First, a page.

Hungary's PM needs another yes-man

By bne IntelliNews April 3, 2012

Tim Gosling in Prague -

Hungary's embattled President Pal Schmitt didn't last long in his fight for his job, quitting on April 2 amidst mounting pressure over a plagiarism row. The move will be welcomed by the government.

Speaking in parliament, Schmitt said: "My personal issue divides my beloved nation rather than unites it. It is my duty to end my service and resign my mandate as president." The ruling Fidesz party announced almost immediately that it would initiate a parliamentary vote on the president's resignation.

Doubts over Schmitt's position have been simmering since January, when it emerged that his doctoral thesis was being investigated for plagiarism. He appeared a doomed man on March 29 when his former university stripped him of his qualification.

However, Schmitt came out swinging and steadfastly refused to go on March 30, despite growing protests that included a number of people camping in front of the parliament in Budapest. But once it became clear that he had lost the support of Prime Minister Viktor Orban and Fidesz - which backed his election strongly in 2010 - he had little choice.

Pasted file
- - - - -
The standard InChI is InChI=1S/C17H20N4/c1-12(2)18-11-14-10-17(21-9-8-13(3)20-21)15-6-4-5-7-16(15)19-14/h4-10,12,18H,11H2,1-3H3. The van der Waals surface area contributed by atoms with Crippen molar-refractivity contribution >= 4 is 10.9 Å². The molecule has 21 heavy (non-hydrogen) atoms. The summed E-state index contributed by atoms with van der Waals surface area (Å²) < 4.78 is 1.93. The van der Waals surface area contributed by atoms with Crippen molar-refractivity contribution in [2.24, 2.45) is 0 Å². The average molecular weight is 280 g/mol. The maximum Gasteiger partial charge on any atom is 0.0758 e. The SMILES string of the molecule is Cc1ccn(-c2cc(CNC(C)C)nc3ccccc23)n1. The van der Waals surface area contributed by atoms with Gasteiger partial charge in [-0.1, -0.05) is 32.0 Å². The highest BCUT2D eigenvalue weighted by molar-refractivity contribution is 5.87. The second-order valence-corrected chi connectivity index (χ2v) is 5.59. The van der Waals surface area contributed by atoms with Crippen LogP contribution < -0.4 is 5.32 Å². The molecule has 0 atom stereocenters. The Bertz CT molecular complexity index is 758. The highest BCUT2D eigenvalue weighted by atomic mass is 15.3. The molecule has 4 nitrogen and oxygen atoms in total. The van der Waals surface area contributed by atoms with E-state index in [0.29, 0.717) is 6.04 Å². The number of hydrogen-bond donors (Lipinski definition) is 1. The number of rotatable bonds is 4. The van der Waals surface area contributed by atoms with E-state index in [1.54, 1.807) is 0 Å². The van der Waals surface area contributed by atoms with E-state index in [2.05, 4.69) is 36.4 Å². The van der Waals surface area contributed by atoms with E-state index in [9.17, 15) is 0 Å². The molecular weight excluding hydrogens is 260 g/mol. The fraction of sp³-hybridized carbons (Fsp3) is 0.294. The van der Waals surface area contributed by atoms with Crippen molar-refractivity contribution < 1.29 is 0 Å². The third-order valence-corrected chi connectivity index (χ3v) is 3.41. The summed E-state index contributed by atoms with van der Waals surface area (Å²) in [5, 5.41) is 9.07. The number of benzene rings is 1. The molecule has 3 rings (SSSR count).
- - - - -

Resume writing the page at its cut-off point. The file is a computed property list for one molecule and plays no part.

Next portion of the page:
Lancing a boil

Fidesz did not do so willingly. Unlike his independent-minded predecessor Laszlo Solyom, who sent back many laws to parliament, Schmitt kept to his inaugural pledge to be the "engine" of Orban's reforms and did not challenge a single one of the 365 laws fast-tracked by Fidesz in its first 18 months in office. That's despite the fact that many of them were constitutional changes, and have since been legally challenged by the European Commission. However, with the damage severe, Fidesz clearly spent the weekend telling Schmitt to throw in the towel, and the swift resignation will come as a relief to Orban, say analysts.

Schmitt vacates his post as the least popular president since the collapse of communism, according to a poll in April. With its constitutional majority in parliament, Fidesz should have little trouble levering in another yes-man. Local media reports in February suggested Foreign Minister Janos Martonyi as a likely candidate.

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